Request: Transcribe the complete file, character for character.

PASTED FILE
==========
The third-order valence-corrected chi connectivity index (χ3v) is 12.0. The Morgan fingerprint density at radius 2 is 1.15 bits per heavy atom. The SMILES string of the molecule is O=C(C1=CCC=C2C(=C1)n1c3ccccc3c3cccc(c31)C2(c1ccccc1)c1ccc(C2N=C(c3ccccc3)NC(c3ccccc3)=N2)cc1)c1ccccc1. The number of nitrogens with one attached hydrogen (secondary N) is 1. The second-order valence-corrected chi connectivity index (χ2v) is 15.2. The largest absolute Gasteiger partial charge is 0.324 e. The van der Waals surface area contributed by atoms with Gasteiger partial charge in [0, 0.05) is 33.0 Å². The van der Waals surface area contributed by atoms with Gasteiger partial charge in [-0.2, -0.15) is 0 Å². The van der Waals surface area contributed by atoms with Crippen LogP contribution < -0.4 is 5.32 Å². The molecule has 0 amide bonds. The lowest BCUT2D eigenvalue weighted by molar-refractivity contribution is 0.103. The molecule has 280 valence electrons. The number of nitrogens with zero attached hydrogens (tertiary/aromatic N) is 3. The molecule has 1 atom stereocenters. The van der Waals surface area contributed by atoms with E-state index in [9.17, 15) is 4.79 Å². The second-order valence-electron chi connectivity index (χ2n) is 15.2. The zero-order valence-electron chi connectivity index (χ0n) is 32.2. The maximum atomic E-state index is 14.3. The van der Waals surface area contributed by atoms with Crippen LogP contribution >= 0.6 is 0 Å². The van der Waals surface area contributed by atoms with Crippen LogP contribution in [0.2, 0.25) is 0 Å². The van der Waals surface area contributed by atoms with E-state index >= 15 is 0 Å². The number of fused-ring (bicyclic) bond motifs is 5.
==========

The third-order valence-corrected chi connectivity index (χ3v) is 12.0. The Morgan fingerprint density at radius 2 is 1.15 bits per heavy atom. The SMILES string of the molecule is O=C(C1=CCC=C2C(=C1)n1c3ccccc3c3cccc(c31)C2(c1ccccc1)c1ccc(C2N=C(c3ccccc3)NC(c3ccccc3)=N2)cc1)c1ccccc1. The number of nitrogens with one attached hydrogen (secondary N) is 1. The second-order valence-corrected chi connectivity index (χ2v) is 15.2. The largest absolute Gasteiger partial charge is 0.324 e. The van der Waals surface area contributed by atoms with Gasteiger partial charge in [0, 0.05) is 33.0 Å². The van der Waals surface area contributed by atoms with Gasteiger partial charge in [-0.2, -0.15) is 0 Å². The van der Waals surface area contributed by atoms with Crippen LogP contribution < -0.4 is 5.32 Å². The molecule has 0 amide bonds. The lowest BCUT2D eigenvalue weighted by molar-refractivity contribution is 0.103. The molecule has 280 valence electrons. The number of nitrogens with zero attached hydrogens (tertiary/aromatic N) is 3. The molecule has 1 atom stereocenters. The van der Waals surface area contributed by atoms with E-state index in [9.17, 15) is 4.79 Å². The second-order valence-electron chi connectivity index (χ2n) is 15.2. The zero-order valence-electron chi connectivity index (χ0n) is 32.2. The maximum atomic E-state index is 14.3. The van der Waals surface area contributed by atoms with Crippen LogP contribution >= 0.6 is 0 Å². The van der Waals surface area contributed by atoms with Crippen LogP contribution in [0.2, 0.25) is 0 Å². The van der Waals surface area contributed by atoms with E-state index >= 15 is 0 Å². The number of fused-ring (bicyclic) bond motifs is 5.